• Feelings of achievement from having an impact with others and changing negative beliefs
• Being a voice and representing a generation
• Reducing/challenging stereotypes and stigma
• Developed cross generational linkages within the community
Community Learning & Home School Team East Kilbride & Strathaven (CLDHSP Team), Inclusion Team, Education Resources & South Lanarkshire Council
• The pupils completed a questionnaire on the idea of ageing and older people at the start and end of the Programme
• Grandbuddies and teacher completed an evaluation format the end of the Programme
• Photographs were taken and anecdotal evidence was noted
What did and did not work
• The teachers engagement in the process was invaluable to the success as was the DHT, the janitor and the dinner ladies who all worked around the Programme to help us
• Having a school/church link worked very well for enlisting Grandbuddies and keeping in touch
• The simulation centre was one of the most enjoyed activities but equipment could have been better to make experiments work better
• We could have been clearer on which weeks to bring along memorabilia to share
• The family celebration worked very well as the teacher had worked with the pupils in-between sessions and prepared songs for the pupils to sing and organised that herself
• Make the letter exchange instructions more clear to everyone
• The Grandbuddies met the Scottish Children’s Commissioner, Tam Baillie, who was very interested in the Programme and “tweeted” very favourably on the visit.
• Tweak some of the exercises to make it easier to evaluate
• More clarity on some of the exercises will be more helpful to the next Programme
• Making the Memory Books for the participants was painstaking and time consuming so rethink process
• Try to cut down on larger groups as the Grandbuddies found it difficult when the children were excited and all tended to talk at once. One Grandbuddy per 2 children would be ideal.
• A positive relationship has been built between the school, the Tea & Toast Club, and the Scotland Reads volunteers. The P3 teacher has requested the Grandbuddies come back to help volunteer with the Outdoor Project, working with pupils from P1-P7, building further relationships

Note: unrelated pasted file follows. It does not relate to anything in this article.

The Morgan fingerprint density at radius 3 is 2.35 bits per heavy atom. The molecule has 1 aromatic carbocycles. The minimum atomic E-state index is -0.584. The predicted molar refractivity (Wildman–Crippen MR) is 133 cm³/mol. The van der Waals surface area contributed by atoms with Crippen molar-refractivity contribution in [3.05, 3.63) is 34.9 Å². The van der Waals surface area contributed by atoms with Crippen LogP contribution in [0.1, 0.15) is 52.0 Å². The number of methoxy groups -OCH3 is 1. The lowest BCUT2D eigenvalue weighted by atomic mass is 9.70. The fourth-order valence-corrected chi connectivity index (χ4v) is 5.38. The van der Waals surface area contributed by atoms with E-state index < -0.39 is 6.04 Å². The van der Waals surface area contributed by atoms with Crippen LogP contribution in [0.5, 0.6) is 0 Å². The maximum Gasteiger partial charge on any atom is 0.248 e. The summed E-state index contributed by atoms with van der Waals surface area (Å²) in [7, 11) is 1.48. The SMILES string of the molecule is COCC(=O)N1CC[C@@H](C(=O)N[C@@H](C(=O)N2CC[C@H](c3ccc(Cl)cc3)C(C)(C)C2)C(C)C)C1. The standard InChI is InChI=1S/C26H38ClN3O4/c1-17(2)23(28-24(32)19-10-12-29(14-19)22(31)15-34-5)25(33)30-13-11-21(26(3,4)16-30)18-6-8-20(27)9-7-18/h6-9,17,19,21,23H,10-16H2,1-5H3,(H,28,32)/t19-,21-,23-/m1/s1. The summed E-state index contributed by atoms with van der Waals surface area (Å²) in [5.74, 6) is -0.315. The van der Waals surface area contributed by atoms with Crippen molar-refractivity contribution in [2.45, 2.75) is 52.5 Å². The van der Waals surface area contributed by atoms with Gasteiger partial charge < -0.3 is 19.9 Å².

“I absolutely loved taking part in the Grandbuddies Programme. Each week was so different and the Programme was very well organised”
“I really didn’t know what to expect from it at first but I’m glad I went along to find out and now I want to sign up to take part in it again!”
“The pupils were so eager to learn from us what life was like when we were little. It was wonderful connecting with children again as ours are all grown up and living away now”
“I loved showing the Grandbuddies around our school and telling them about all the stuff we do”
“I loved looking at the Grandbuddies photos of when they were wee. It was funny that they were once the same size as us and went to school”
Community Learning & Development Home School Partnership Service Plan:
Community Learning: Continue to offer opportunities, build parental capacity within schools and the wider community by:
• Reduction in social isolation
• Increased confidence and self esteem
• Increased community cohesion
• More community involvement in schools and wider community
Ensure promotion of wellbeing is at the centre of all activity by:
• Increase confidence and wellbeing
Increased awareness of wellbeing outcomes. Continue to offer curricular activities incorporating the 4 capacities of curriculum for excellence.
• Improved lifelong learning
• More effective contributors
• More responsible citizens
• More active learners
• More confident individuals
Scottish NPF Objectives
This project contributes to the Scottish National Performance Framework (NPF).
SMARTER – Expanding opportunities to succeed from nurture through to lifelong learning ensuring higher and more widely shared achievements.
These NPF objectives could also apply:
SAFER & STRONGER – Helping communities to flourish becoming stronger, safer places to live, offering improved opportunities and a better quality of life.
HEALTHIER – helping people to sustain and improve their health, especially in disadvantaged communities, ensuring better, local and faster access to health care.
Scottish NPF Outcomes
Our young people are successful learners, confident individuals, effective contributors and responsible citizens: To enable children, young people and (subsequently) adults to thrive from an early age, and make a positive contribution in the 21st century.
We value and enjoy our built and natural environment and protect it and enhance it for future generations
We live longer, healthier lives
We live our lives safe from crime, disorder and danger